Burlingame has a very interesting history in connection with the Trail. One writer said, probably no point on the Trail has seen the rise and fall of so many boom cities, Council City, as it was once called, was mapped out by the American Settlement Company, but it failed to progress. Then the name was changed to Burlingame, and this proved more successful. In the center of the town was a fine well, the watering place for miles around in the dry seasons. During the Civil War this well was walled around, to protect it from attack and ruin.

     Another marker in Osage county is four and one half miles west of Burlingame, and marks the crossing of Soldier Creek or Switzler Creek. It was here that the DAR wanted the Santa Fe Railway to place a marker, as the railroad crossed right over the old Santa Fe Trail Crossing.

     Wabaunsee county was crossed only just a little in one corner by the Trail, but Wilmington was an important point and the citizens of the county had the monument placed and unveiled with impressive ceremonies. The Leavenworth and Westport roads united a little east of the town. A stone hotel built in 1858 is near the marker, and the school house built in 1870 is also near this location.

     In Lyon county, the three markers, one at Elm creek crossing, one at the crossing of 142 mile creek and one at Agnes City, have histories of a more quiet nature than the others, but all of the necessary importance to the early traveler.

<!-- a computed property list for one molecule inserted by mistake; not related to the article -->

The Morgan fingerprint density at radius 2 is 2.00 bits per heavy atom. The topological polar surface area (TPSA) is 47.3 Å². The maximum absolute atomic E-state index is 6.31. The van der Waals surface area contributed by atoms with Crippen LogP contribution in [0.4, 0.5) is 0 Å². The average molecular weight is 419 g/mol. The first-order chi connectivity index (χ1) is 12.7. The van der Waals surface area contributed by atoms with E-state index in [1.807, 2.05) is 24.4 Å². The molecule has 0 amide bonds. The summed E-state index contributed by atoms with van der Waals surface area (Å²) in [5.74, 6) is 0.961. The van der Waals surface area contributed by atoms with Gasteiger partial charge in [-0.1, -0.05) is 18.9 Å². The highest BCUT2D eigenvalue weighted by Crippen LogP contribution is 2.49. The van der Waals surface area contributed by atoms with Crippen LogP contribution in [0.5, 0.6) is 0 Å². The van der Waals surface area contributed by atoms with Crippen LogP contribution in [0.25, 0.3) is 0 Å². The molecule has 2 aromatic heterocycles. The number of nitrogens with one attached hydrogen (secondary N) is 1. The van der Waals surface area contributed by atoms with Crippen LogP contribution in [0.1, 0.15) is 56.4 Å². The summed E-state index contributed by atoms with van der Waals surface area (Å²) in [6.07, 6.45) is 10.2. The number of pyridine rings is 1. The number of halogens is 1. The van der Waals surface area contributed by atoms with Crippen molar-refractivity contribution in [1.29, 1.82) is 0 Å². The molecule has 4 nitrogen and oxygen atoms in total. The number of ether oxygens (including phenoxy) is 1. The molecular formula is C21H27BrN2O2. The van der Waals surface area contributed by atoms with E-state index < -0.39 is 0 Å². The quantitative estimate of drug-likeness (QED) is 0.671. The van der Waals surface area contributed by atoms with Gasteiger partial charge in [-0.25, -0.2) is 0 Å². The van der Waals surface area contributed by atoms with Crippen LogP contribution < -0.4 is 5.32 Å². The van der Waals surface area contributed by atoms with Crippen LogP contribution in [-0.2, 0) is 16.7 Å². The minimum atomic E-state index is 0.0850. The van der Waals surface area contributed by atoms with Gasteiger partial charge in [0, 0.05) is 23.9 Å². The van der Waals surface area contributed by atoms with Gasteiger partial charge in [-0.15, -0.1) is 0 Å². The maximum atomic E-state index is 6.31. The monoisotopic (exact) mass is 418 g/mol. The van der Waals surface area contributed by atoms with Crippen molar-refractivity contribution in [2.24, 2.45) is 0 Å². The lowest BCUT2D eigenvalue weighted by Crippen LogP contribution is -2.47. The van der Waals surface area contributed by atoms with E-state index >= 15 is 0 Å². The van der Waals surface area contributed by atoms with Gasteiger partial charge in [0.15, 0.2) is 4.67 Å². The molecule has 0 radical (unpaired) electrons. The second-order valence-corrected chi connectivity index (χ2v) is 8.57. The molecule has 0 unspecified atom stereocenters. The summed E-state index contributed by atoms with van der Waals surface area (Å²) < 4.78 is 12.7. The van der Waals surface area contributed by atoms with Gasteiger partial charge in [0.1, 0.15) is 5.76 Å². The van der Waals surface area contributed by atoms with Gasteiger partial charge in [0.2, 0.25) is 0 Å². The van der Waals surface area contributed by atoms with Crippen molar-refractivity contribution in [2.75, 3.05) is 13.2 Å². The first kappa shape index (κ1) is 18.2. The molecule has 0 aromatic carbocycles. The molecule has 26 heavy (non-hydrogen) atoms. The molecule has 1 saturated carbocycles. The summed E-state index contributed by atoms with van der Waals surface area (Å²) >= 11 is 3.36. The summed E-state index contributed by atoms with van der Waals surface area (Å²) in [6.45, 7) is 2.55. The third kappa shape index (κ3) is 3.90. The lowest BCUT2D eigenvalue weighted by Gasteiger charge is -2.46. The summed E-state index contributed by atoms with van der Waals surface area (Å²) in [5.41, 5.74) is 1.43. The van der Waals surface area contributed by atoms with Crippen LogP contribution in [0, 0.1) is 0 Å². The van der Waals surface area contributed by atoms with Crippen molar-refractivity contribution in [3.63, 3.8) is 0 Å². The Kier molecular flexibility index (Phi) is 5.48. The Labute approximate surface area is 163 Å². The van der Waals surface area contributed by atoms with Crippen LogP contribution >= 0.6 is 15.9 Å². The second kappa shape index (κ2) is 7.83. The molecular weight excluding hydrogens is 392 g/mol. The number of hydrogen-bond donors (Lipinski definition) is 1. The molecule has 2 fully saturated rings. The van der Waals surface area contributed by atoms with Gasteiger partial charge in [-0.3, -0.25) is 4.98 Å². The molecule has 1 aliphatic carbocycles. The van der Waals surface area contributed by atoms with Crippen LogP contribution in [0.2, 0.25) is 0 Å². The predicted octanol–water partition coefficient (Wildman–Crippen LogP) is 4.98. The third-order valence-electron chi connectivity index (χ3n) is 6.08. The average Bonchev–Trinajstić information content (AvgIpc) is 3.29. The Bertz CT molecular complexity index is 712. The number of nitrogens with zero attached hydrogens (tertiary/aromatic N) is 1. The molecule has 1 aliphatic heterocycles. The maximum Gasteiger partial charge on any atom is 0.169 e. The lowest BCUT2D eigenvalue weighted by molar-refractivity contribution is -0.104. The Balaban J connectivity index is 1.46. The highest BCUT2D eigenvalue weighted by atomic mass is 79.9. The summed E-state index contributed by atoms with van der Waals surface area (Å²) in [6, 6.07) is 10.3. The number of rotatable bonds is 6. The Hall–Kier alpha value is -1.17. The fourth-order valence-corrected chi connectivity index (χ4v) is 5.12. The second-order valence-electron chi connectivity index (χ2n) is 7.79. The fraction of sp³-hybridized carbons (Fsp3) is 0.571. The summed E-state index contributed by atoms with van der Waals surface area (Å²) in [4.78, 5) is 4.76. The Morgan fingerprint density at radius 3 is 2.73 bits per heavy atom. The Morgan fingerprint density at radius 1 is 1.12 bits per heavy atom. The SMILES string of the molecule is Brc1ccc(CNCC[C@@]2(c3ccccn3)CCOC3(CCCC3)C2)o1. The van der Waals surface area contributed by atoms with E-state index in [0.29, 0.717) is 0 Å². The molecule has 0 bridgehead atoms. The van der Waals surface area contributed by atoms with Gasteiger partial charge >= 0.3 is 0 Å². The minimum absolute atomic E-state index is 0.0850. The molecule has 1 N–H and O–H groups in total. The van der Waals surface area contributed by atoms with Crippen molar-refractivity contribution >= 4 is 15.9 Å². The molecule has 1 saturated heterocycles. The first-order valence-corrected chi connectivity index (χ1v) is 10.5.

As the trail crosses into Morris county there are places of vital interest. The first marker we find is at the Santa Fe Schoolhouse grounds, near Rock Creek Crossing. This place was the scene of a dreadful event when cutthroats from Missouri murdered and robbed two prominent ranchmen and their families in 1862.

     The marker in Council Grove marks the place of the Council of the Commissioners of our Government with the Osage Indians, in August, 1825, and where the treaty was signed for the right of way for the Trail. There was a settlement at the place, where all caravans camped and combined forces to make a more solid front against the Indians on the western plains.